While it may seem a little simplistic, supporting the deal in the meaningful votes would have gotten the UK out of the EU. MPs had a chance to deliver on the 2016 referendum result and they chose not to do so due to various different concerns and visions of Brexit.
After MPs rejected Theresa May’s withdrawal deal for the second time, they were given the chance to express their opinions on alternative courses of action in non-binding indicative votes. MPs were given a choice of eight options and asked to indicate whether they would support them or not. Depending on the details of the motions, it is not always straightforward to compare how MPs voted on these to their referendum stances and those of their constituents. Different proposals for customs unions and EFTA membership are more nuanced and technical and cannot easily be linked to referendum preferences. However, three of the motions can be linked a little more clearly and also proved statistically significant during analysis.
Debates on whether to leave without a deal, to have a second referendum or to stop Brexit altogether were prominent in the public debate. Looking at how MPs voted in relation to their 2016 referendum position, there does seem to be some link between the two. The majority of MPs who signalled that they were happy to leave the EU without a deal had also voted to leave in 2016. On the other hand, almost all of the MPs that rejected this idea had voted to remain in 2016. For the other two motions the results are more mixed. While the majority of those MPs voting in favour of having a second referendum or cancelling Brexit outright were Remainers in 2016, those voting against such notions were more or less equally drawn from both the leave and remain camps. This is shown in Figure 4.
Figure 4: Votes for Indicative Motions based MP’s 2016 referendum stance
Additionally, if we then take into account how an MP’s constituency voted in the 2016 referendum, it seems that this may have actually had a notable impact on how MPs voted during the indicative votes. Plotting the probabilities of how MPs might vote (using regression analysis to plot the margins) in Figure 5 we can see that an MP’s support for a particular option correlates closely to how their constituency voted in 2016.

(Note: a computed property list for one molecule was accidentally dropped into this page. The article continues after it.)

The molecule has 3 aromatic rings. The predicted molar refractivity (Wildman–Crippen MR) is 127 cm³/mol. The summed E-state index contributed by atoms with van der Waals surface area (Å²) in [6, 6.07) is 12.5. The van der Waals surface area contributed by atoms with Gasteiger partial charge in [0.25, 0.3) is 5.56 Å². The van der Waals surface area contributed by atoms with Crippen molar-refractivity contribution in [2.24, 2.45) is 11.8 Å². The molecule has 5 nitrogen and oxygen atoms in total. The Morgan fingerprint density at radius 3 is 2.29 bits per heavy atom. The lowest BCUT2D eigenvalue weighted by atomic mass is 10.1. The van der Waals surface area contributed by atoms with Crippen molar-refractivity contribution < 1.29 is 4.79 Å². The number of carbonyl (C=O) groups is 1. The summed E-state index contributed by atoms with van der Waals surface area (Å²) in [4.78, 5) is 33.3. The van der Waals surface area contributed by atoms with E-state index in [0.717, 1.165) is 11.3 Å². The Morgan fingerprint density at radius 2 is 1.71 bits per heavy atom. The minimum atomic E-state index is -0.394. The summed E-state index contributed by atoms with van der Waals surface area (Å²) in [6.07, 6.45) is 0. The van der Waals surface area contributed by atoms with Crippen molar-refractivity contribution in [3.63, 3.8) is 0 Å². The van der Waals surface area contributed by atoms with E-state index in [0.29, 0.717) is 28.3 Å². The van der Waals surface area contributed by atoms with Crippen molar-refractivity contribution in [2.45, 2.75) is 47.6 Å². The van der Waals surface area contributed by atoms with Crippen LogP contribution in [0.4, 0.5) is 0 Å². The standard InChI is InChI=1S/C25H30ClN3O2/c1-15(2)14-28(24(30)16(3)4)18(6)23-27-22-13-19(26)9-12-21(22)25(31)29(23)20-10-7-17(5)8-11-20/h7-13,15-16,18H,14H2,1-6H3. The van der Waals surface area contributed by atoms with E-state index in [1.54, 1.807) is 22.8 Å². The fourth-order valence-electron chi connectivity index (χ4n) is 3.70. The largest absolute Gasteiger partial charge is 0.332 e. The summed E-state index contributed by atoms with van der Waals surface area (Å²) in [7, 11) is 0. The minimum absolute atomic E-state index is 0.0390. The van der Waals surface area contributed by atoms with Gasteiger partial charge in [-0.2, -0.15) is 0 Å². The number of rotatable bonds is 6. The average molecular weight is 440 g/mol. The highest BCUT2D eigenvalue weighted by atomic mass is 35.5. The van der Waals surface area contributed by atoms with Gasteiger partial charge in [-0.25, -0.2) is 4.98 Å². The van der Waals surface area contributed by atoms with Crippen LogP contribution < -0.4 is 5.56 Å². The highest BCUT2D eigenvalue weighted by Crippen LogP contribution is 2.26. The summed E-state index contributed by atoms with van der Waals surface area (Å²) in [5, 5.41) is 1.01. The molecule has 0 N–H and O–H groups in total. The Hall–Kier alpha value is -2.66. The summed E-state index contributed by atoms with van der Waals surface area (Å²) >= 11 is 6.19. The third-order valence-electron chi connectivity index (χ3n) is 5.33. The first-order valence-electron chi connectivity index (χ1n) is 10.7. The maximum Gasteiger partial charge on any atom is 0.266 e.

MPs were more likely to support leaving without a deal (Motion B) if their constituents voted to leave the EU in 2016, while those MPs from remain voting constituencies were much less likely to support a ‘no deal’ scenario. For the other two motions (a second referendum or cancelling Article 50), MPs from leave supporting constituencies were significantly more likely to oppose such actions than those MPs that represented remain supporting constituencies.
Figure 5: The Probability of MPs voting for a motion in the Indicative Votes in relation to how their constituency voted in the 2016 Referendum
‘The Will of the People’
In summary then, despite the fact that many MPs wanted a significantly different relationship between the UK and the EU than their constituents, the data suggests that MPs have actually been quite representative of their constituents’ desires. While it may be contentious to suggest, the failure of Theresa May’s withdrawal deal and the delays to Brexit owe just as much to leave-supporting MPs as it does remain-supporting ones.
While the relationship between MPs and their constituents is of course more complex than numbers alone can portray, the data expressed here suggests that MPs have made more of an effort to represent the desires of their constituents than many have given them credit for.
Chris Stafford is a Doctoral Researcher at the University of Nottingham. He tweets at @CJStafford14. Image credit: CC by UK Parliament/Flickr.